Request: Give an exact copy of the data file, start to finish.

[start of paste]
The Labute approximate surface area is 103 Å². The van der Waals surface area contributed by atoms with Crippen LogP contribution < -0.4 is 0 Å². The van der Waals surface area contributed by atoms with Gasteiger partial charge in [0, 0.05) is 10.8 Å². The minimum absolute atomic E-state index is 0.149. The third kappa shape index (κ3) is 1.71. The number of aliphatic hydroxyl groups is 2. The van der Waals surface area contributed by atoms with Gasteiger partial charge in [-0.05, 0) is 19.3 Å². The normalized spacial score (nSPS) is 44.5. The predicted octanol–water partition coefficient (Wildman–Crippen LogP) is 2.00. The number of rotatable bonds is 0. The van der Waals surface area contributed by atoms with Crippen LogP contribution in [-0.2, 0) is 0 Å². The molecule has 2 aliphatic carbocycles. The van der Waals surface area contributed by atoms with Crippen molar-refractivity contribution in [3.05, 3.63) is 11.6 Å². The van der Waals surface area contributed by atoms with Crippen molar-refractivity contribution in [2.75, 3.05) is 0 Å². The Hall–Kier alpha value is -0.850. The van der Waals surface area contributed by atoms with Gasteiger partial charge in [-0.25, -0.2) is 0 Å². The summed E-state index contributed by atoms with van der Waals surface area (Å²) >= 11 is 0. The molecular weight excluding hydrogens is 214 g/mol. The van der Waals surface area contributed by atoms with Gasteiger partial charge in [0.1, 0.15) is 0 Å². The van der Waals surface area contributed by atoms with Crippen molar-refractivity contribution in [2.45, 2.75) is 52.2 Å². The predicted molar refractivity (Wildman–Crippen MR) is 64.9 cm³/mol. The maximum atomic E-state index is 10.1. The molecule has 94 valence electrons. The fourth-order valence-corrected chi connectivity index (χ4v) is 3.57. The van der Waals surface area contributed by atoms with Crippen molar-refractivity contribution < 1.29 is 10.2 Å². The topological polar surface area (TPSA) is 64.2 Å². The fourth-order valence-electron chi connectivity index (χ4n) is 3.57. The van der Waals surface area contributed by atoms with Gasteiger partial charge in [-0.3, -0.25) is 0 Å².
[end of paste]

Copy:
The Labute approximate surface area is 103 Å². The van der Waals surface area contributed by atoms with Crippen LogP contribution < -0.4 is 0 Å². The van der Waals surface area contributed by atoms with Gasteiger partial charge in [0, 0.05) is 10.8 Å². The minimum absolute atomic E-state index is 0.149. The third kappa shape index (κ3) is 1.71. The number of aliphatic hydroxyl groups is 2. The van der Waals surface area contributed by atoms with Gasteiger partial charge in [-0.05, 0) is 19.3 Å². The normalized spacial score (nSPS) is 44.5. The predicted octanol–water partition coefficient (Wildman–Crippen LogP) is 2.00. The number of rotatable bonds is 0. The van der Waals surface area contributed by atoms with Crippen LogP contribution in [-0.2, 0) is 0 Å². The molecule has 2 aliphatic carbocycles. The van der Waals surface area contributed by atoms with Crippen molar-refractivity contribution in [3.05, 3.63) is 11.6 Å². The van der Waals surface area contributed by atoms with Crippen molar-refractivity contribution in [2.75, 3.05) is 0 Å². The Hall–Kier alpha value is -0.850. The van der Waals surface area contributed by atoms with Gasteiger partial charge in [-0.25, -0.2) is 0 Å². The summed E-state index contributed by atoms with van der Waals surface area (Å²) >= 11 is 0. The molecular weight excluding hydrogens is 214 g/mol. The van der Waals surface area contributed by atoms with Gasteiger partial charge in [0.1, 0.15) is 0 Å². The van der Waals surface area contributed by atoms with Crippen molar-refractivity contribution in [2.45, 2.75) is 52.2 Å². The predicted molar refractivity (Wildman–Crippen MR) is 64.9 cm³/mol. The maximum atomic E-state index is 10.1. The molecule has 94 valence electrons. The fourth-order valence-corrected chi connectivity index (χ4v) is 3.57. The van der Waals surface area contributed by atoms with Crippen molar-refractivity contribution < 1.29 is 10.2 Å². The topological polar surface area (TPSA) is 64.2 Å². The fourth-order valence-electron chi connectivity index (χ4n) is 3.57. The van der Waals surface area contributed by atoms with Gasteiger partial charge in [-0.3, -0.25) is 0 Å².